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Debit vs. Credit – Which Card is Better?

The pros and cons vary, depending on what you purchase.

Debit vs. Credit – Which Card is Better?

Credit and debit cards have become a way of life. They’re convenient, easy to use and don’t require you to carry a lot of cash to make purchases. Also, purchases made online or by phone require some type of card.

Which one is your best option? Only you can decide. Each card comes with its own set of pros and cons. Here are factors to consider.

Credit Card


  • Instant line of credit
  • Option of paying the entire balance at once or making monthly installments
  • Allows greater purchasing power, debt consolidation or emergency funds that you pay over time, in installments that fit your budget
  • Provides greater consumer protection on fraud liability and if your card is stolen
  • Can help establish credit history for other purchases
  • When there’s a dispute over a purchase, the card issuer can withhold payment from the seller until the dispute is resolved


  • Interest rate is typically higher than other types of consumer loans
  • Interest accrues on unpaid balances
  • If you aren't careful, your credit card balance can grow out of control
  • Card issuers can raise your interest rate after you’ve gotten the card

Note: The Federal Reserve has a credit card repayment calculator to illustrate the cost of carrying a balance on a credit card. This calculator will tell you how long will it take to pay off a credit card if you only make the minimum payment. It will also tell you how much interest you’ll pay over the course of the loan.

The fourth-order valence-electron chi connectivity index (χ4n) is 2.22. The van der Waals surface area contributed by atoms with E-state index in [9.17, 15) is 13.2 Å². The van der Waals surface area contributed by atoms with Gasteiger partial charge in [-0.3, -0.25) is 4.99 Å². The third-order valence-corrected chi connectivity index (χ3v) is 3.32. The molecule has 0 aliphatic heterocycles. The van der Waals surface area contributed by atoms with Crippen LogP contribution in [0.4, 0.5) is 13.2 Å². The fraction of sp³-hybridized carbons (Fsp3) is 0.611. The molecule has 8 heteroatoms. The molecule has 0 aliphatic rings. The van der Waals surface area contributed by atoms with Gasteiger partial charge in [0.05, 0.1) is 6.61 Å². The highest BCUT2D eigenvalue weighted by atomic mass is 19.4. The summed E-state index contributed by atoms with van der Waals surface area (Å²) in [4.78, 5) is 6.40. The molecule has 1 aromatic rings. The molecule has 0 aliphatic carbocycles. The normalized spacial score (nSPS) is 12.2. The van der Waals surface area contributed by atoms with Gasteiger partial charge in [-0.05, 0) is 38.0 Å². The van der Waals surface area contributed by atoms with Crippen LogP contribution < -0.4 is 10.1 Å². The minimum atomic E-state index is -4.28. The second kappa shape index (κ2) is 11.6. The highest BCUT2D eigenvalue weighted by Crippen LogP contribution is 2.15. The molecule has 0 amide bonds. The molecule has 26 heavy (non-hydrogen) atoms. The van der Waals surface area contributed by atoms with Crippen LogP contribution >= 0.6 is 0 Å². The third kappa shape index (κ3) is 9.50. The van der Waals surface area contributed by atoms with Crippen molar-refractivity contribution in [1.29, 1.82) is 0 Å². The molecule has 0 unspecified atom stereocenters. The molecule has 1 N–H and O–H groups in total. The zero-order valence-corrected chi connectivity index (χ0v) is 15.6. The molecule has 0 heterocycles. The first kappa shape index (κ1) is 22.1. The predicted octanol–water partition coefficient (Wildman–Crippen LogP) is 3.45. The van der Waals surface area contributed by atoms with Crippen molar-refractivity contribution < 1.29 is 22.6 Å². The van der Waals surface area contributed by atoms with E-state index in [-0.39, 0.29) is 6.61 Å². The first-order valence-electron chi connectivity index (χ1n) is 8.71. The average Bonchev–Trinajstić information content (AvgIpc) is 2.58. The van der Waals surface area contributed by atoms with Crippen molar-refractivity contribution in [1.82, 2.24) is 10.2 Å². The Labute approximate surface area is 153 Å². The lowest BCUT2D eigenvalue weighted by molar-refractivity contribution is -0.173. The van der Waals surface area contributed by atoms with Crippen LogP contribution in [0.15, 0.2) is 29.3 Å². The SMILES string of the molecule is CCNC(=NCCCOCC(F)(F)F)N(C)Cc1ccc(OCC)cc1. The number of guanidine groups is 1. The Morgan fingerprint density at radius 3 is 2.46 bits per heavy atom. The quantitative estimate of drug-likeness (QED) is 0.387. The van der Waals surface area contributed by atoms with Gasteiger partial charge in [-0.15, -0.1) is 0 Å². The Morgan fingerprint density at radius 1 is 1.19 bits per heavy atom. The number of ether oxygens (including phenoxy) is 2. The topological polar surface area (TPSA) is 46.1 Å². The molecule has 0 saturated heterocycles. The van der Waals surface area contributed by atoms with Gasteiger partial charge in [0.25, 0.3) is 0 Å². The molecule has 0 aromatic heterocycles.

Debit Card


  • Uses money you have in your checking account – there is no loan to repay
  • No interest rates, monthly bills or finance charges
  • Debit card transactions are like cash transactions – the money changes hands quickly
  • Can use to get cash back at transactions


  • May be easy to overdraw your checking account
  • Places a hold against funds in your checking account, preventing you from using those funds for anything else
  • If card is stolen, may be more difficult to get your money back (Under the Electronic Fund Transfer Act, if you report your card stolen within two days, your maximum liability is $50. If you don't report the theft for up to 60 days, you could be liable for up to $500.)
  • More risky to use online since it is directly connected to your checking account
  • No option to withhold payment in the event of a dispute with a merchant

Having both a debit and credit card offers the most flexibility in purchasing. However, before using any card, whether issued by a financial institution or merchant, be sure you understand its features, rules, regulations, policies and services.

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